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Sunday, July 12, 2015

VISION: Last Song of the Dead



source




Last Song of the Dead


by Sumana Roy at her blog "Vision"  


The guillotine voice whispers

An eye for an eye

We lost our land and eyes

Eons ago

We subsisted on black milk

Before decapitation

We cling

To the little root of a dream

Of a Child of Sight

To open all eye

Before this hour

Shall cease to be

 



I must keep this poem, remembering the brilliance of one of my partners at Poets United, but also recalling the scriptural basis of "an eye for an eye."  Was it Gandhi who said that "an eye for an eye leaves the whole world blind"?  I cringe every time vengeance is the response--just as much as I cringe and weep at the violence of the original slaughter.  And never being able to know what was the original, I pray for the last act--for the one who will turn and say "Look at you continuing the violence! I will not join you in hate."  However, I am beginning to believe that some hatred is a devil that will not die unless we kill it.  I pray about this, that it not take over my life.  I reread Sheri Tepper's Grass where she examines this possibility and rejects it--rejects the superior innocence and withdrawal from the world of those who, under any circumstances, will not kill.  Is this a privilege of those protected in a land of political posturing where the weapons of destruction are being sold right in front of our eyes to countries we pay to do our dirty work?  I find this confusing, confusing.  At times, dear God, I wish to be a tree.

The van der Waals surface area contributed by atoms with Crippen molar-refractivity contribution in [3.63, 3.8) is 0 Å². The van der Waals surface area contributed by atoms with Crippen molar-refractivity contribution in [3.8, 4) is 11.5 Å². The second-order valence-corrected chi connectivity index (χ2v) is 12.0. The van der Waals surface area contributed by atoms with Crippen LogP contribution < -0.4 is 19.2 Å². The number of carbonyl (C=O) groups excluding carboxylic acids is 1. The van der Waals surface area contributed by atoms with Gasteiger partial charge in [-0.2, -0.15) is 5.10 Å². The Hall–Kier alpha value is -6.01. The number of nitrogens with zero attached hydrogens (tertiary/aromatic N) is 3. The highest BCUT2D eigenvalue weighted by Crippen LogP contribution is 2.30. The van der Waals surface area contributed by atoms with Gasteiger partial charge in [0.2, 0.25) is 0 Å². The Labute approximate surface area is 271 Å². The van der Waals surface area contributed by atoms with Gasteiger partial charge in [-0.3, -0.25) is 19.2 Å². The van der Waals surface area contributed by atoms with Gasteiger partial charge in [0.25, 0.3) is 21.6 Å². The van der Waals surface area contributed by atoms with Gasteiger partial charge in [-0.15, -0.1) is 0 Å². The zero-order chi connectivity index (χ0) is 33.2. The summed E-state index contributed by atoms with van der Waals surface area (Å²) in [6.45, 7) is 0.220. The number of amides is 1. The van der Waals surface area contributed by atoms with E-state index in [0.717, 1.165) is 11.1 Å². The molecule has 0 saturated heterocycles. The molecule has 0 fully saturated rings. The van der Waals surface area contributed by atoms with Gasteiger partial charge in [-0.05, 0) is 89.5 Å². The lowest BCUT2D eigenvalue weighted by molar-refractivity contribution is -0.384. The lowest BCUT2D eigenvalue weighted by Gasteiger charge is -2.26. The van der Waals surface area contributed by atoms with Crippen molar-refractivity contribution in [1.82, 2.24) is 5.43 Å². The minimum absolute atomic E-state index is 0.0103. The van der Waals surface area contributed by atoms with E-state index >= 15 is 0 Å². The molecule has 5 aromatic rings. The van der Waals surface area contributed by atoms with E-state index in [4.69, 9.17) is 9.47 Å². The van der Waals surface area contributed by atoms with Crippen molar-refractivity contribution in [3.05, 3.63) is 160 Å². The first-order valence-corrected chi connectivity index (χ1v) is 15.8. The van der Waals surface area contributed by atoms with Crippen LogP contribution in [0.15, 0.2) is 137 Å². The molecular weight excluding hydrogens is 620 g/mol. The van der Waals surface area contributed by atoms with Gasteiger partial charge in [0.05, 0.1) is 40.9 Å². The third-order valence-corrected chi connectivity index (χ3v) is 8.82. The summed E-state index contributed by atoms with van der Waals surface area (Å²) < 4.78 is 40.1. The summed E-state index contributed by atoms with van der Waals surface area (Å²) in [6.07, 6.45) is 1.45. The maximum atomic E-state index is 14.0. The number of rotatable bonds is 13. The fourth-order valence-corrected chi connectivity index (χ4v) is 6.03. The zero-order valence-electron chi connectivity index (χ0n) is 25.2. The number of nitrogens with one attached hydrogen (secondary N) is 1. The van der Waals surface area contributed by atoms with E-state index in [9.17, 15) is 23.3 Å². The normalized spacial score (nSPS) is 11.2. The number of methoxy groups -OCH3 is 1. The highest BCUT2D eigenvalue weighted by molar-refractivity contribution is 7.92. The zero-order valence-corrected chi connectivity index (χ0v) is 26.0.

3 comments:

  1. I was totally blown away by Paul Celan's poem 'Fugue of Death". Vengeance has always been the tool of the so called mighty as history tells us. We are the lambs to the slaughter house. Sometimes it is the Pearl Harbor and sometimes Hiroshima, Nagasaki. This vicious cycle of killing and being killed is the Earth's fate sadly. This is direct assault and there are many indirect ways too. Light can come, I think if any of these killers by any chance changes mind and a streak of light kills his darkness. In one of Tagore's dance dramas (Balmiki Pratibha) this theme has been wonderfully exploited. However while writing the poem I had the ISIS fanatics in my mind.
    Thank you so much Susan for your valuable thoughts on the subject. I am enriched. I love your thought, "At times, dear God, I wish to be a tree."..Wish to have similar thoughts too.

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    1. I'm looking for a link to Tagore's dance drama. Found on You tube: https://www.youtube.com/watch?v=Yv9s-ZhxEok but without a translation. Sumana, thank you for continuing the dialogue.

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  2. You might visit this link "https://www.youtube.com/watch?v=l-JwoYqMbjA". It is about 17 minutes and has clippings of Balmiki Pratibha by Tagore. This dance drama was produced by Alokananda Roy who is a renowned dancer, who worked with hard core convicted criminals in a mission to transform them into good souls. This was performed by those convicts and Alokananda also had a part here. I have seen their perfomance on an open stage at Shantiniketan where Tagore stayed. Lots of police vans were there so that these men don't escape by chance. She has been able to bring differences in these men's lives. There's a little performer, daughter of a convict mother. In fact Tagore's theme here is about the amazing capacity of the human reformation.

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